South Korea's prime minister apologized Tuesday for allowing
video gambling arcades to spread in a country where gaming is
The apology comes after a public outcry demanding the government
Last week, Prime Minister Han Myeong-sook ordered the closure of
thousands of video game parlors suspected of illegal gambling and
prosecutors began an investigation.
"I would like to offer my sincere apologies for the serious
damage to the livelihood of low-income earners by the nationwide
spread of speculative gaming," Han said before a cabinet meeting
She added the government might not have effectively managed its
regulatory responsibility in granting licenses to arcade
Prosecutors said they are investigating video arcade operators
featuring a game called "Sea Story" on suspicion it was an illegal
video slot machine.
Prosecutors are also investigating whether arcade operators
might have bribed public officials to approve licenses.
Arcades featuring "Sea Story", a video slot machine game with
nautical themes, are suspected of trying to skirt South Korean laws
by raising the payouts from their machines beyond legal limits,
After several arcade operators allegedly altered payouts, the
game grew in South Korea. Arcades featuring the game have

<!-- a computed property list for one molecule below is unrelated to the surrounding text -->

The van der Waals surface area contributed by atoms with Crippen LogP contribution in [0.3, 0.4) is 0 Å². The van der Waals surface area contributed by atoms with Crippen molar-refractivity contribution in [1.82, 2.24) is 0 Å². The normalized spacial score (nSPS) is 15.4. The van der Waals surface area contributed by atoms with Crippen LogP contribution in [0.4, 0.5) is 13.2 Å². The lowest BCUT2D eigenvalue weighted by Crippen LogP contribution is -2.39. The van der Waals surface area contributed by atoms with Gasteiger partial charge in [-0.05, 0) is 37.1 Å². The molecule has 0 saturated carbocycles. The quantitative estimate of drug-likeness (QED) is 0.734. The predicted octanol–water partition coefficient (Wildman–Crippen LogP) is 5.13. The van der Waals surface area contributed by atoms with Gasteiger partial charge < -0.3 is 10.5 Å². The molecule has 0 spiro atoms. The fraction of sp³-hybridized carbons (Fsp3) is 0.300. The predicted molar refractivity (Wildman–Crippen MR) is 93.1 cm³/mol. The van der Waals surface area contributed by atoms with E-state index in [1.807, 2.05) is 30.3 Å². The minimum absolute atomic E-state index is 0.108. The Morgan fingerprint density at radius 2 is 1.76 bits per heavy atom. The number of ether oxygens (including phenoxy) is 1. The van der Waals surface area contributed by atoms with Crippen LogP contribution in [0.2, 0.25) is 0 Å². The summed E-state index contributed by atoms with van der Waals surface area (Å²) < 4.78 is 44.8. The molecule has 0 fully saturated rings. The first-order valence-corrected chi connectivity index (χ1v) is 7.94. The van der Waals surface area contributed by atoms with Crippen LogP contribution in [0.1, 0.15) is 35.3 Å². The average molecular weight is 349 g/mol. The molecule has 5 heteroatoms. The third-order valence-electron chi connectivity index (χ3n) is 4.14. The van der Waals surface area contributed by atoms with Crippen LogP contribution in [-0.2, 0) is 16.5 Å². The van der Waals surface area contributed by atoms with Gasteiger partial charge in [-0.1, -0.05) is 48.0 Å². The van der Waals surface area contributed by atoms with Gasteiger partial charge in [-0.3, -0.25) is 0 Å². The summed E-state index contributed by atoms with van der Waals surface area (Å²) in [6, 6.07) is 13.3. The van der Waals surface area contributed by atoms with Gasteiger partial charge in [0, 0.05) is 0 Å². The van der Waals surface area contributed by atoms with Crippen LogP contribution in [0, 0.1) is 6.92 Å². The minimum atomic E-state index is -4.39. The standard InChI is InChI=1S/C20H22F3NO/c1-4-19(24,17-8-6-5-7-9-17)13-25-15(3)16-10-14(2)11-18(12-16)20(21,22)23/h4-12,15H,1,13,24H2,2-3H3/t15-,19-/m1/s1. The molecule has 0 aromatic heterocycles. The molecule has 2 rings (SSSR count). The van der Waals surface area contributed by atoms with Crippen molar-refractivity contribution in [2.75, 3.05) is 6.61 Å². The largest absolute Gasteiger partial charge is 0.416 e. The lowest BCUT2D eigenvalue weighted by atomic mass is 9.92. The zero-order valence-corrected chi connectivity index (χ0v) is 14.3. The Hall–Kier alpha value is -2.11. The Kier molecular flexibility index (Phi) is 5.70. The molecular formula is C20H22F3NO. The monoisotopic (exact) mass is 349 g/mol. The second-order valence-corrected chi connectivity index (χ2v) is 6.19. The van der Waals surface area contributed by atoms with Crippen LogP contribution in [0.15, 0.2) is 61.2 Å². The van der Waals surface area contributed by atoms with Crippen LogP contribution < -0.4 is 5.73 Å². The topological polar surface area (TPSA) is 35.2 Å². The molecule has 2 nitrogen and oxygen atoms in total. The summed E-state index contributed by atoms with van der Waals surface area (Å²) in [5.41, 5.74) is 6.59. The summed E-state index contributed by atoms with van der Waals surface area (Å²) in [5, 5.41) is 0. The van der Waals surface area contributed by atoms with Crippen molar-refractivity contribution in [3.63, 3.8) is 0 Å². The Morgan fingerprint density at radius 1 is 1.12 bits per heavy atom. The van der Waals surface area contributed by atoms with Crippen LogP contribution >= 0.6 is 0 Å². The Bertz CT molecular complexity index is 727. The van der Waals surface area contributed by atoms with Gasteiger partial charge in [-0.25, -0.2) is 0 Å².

mushroomed around the country since starting two years ago.
All a player has to do is insert cash and watch sharks, whales and
other sea creatures spin and stop on the video screen.
Reports of the video game scandal have dominated South Korea's
media coverage over the past two weeks, in part because of the size
of the industry and possibility of corruption.
"Who made this country into a republic of gambling?" the
mainstream JoongAng Ilbo daily asked in an editorial last week.
Out of the country's 17 legal casinos, only one allows South
Korean nationals to gamble.
Arcades devoted to "Sea Story" had yearly sales of more than
US$15 billion, local media reported, and many of their customers
come from lower income brackets.
The government allows arcades to give out gift certificates that
can be exchanged for merchandise for people who play video slot and
poker machines. Kiosks can also exchange the gift certificates for
cash, after taking about a 10 percent commission.
(China Daily August 30, 2006)